Health inequalities and social group differences: What should we measure?

C. J.L. Murray, E. E. Gakidou, J. Frenk

Research output: Contribution to journalReview articlepeer-review

144 Scopus citations

Abstract

Both health inequalities and social group health differences are important aspects of measuring population health. Despite widespread recognition of their magnitude in many high- and low-income countries, there is considerable debate about the meaning and measurement of health inequalities, social group health differences and inequities. The lack of standard definitions, measurement strategies and indicators has and will continue to limit comparisons - between and within countries, and over time - of health inequalities, and perhaps more importantly comparative analyses of their determinants. Such comparative work, however, will be essential to find effective policies for governments to reduce health inequalities. This article addresses the question of whether we should be measuring health inequalities or social group health differences. To help clarify the strengths and weaknesses of these two approaches, we review some of the major arguments for and against each of them.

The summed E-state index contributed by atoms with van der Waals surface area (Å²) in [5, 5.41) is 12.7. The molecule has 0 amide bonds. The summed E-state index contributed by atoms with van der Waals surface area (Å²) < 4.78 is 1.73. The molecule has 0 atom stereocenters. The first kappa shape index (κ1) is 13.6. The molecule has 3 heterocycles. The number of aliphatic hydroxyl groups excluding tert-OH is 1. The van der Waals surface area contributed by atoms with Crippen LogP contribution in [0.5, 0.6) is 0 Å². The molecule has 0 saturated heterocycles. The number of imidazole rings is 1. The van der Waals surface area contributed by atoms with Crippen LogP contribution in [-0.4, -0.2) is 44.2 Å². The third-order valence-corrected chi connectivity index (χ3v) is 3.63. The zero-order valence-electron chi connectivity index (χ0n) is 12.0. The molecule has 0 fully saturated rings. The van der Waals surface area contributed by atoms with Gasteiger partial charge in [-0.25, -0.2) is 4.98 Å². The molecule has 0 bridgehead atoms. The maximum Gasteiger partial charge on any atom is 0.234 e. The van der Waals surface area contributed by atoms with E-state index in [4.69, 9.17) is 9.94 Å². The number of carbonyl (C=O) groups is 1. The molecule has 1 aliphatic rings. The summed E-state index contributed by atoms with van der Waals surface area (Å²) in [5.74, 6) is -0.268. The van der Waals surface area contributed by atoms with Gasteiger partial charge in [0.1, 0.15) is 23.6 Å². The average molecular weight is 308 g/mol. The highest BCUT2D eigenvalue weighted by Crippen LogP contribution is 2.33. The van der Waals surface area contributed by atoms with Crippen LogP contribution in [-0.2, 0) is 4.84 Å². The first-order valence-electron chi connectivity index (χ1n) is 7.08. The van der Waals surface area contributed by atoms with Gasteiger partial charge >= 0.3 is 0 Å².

Original languageEnglish (US)
Pages (from-to)537-543
Number of pages7
JournalBulletin of the World Health Organization
Volume77
Issue number7
StatePublished - Aug 5 1999
Externally publishedYes

ASJC Scopus subject areas

  • Public Health, Environmental and Occupational Health

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